Alaska teens cite challenges in maintaining Catholic faith

Struggling in a culture they see as increasingly hostile to Catholic faith, Alaska teens said the June 5-8 Alaska Catholic Youth Conference (ACYC) in Anchorage inspired them to return home with a renewed sense of urgency to pray, participate in the sacraments and live out their faith.

Catholic teens gathered from all three Alaska dioceses — Anchorage, Fairbanks and Juneau. Speaking with the Catholic Anchor, they expressed gratitude for finding a refuge of faith in sacraments and inspired friendship during the conference. These are especially needed, they said, given the distractions and temptations that pull them from faith.


“It’s hard to take the time and be consistent with your faith. That would probably be the hardest part,” Juneau resident Cameron Benning told the Catholic Anchor.

Others spoke of the difficulty in resisting peer pressure.

“It’s hard to fight what society says is good, but we know to be bad,” said Grace Woyte, of Anchorage. “And when you say you’re Catholic, they think, you won’t accept this, so you’re a bad person.”

“The culture is so filled with bad influences,” added Taylor Kiser, of Fairbanks. “But with the church, we’re a community and we should stick together.”

Many teens cited struggles with fitting in with their peers because of their faith.

“It’s hard to openly talk about your faith,” said Malina Sargeant, of Juneau.

“There’s so much pressure nowadays to fit in a certain group,” said Katie Hunt of Fairbanks. “Everybody’s saying it’s all about you, but you’re saying, no, it’s all about God. And then they think, oh, you believe in God? You’re a weirdo.”

Ashley Stevens, of Anchorage, agreed.

“Acceptance is hard,” she said. “A lot of friends of mine used to be Catholic and have started to part ways with it. It’s hard when you have people who are trying to avoid it as much as they can. They’re so distracted that they don’t really pay attention, to the point that they don’t even care.”

“And it’s also hard not knowing a lot of other devoted teens,” said Grace Sikorski, of Fairbanks. “You might know a couple who are Catholic, but not really practicing.” She noted the challenge in finding people “who can encourage you.”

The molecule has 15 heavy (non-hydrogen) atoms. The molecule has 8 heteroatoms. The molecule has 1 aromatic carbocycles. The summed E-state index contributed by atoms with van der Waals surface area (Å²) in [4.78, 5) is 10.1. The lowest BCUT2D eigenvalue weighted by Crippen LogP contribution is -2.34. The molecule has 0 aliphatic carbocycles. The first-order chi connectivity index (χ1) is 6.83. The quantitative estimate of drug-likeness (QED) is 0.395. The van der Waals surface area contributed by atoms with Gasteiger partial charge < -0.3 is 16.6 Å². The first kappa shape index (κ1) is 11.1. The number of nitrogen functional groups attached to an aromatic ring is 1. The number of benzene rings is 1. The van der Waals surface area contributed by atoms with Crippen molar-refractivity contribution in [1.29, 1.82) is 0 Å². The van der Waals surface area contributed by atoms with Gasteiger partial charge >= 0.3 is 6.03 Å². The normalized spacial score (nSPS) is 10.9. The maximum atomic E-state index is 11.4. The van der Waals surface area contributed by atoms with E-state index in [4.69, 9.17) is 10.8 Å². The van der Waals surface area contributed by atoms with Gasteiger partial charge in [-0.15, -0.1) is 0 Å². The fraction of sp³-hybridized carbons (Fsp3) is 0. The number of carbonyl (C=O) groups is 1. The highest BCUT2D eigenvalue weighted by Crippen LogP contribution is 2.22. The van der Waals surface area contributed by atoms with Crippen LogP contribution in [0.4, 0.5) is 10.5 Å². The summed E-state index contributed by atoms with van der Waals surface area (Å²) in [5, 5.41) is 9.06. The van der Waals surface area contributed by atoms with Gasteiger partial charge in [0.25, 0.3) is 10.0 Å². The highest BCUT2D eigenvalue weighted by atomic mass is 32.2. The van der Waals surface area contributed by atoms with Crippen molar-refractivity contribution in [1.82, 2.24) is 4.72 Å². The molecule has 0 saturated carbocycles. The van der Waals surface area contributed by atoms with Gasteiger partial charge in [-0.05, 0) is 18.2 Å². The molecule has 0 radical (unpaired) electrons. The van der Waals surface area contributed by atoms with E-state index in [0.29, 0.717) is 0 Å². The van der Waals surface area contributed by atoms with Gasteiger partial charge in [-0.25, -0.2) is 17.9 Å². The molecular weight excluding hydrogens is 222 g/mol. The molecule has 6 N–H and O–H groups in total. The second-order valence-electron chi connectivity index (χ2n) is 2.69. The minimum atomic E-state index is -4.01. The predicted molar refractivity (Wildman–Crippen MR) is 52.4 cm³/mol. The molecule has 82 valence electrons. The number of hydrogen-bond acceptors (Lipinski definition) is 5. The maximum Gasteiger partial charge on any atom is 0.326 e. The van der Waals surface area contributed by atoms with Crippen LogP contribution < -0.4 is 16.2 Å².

Teens also cited hot-button topics as points of conflict with their peers.

“You have people out there who are transgender, and when you say you’re Catholic, it puts on the label that says, oh, that means you judge me,” Stevens said.

“They immediately think that you hate them, and that’s not the case, just because your beliefs don’t align with theirs,” added Steven Woyte, of Anchorage.

Some said they feel pressure to keep quiet about their faith.

“Whatever I do for my faith, I keep it kind of personal, so I don’t really bring it up at school, because I don’t like conflict, so when things like gay rights come up, I just kind of stay quiet, because I don’t want to start fighting,” Sikorski said.

Aside from cultural issues, teens said technology is also a very real challenge to a mature faith life. They pointed to the distraction of constant texting or the limitless online movies and shows.

“There’s all these electronics now, and they’re trying to grab your attention. Like ok, I really want to watch Netflix, but I have to pray also,” Hunt said.

Steven Woyte explained the technology distractions with an analogy.

“We live in this generation of updates — everybody has the iPhone 6 and as soon as the iPhone 7 comes out, then everybody will get the iPhone 7. Each month we get a new update for that phone — we’re always updating and so when we see something that’s not updated, we think it’s broken, or that it needs to be fixed.”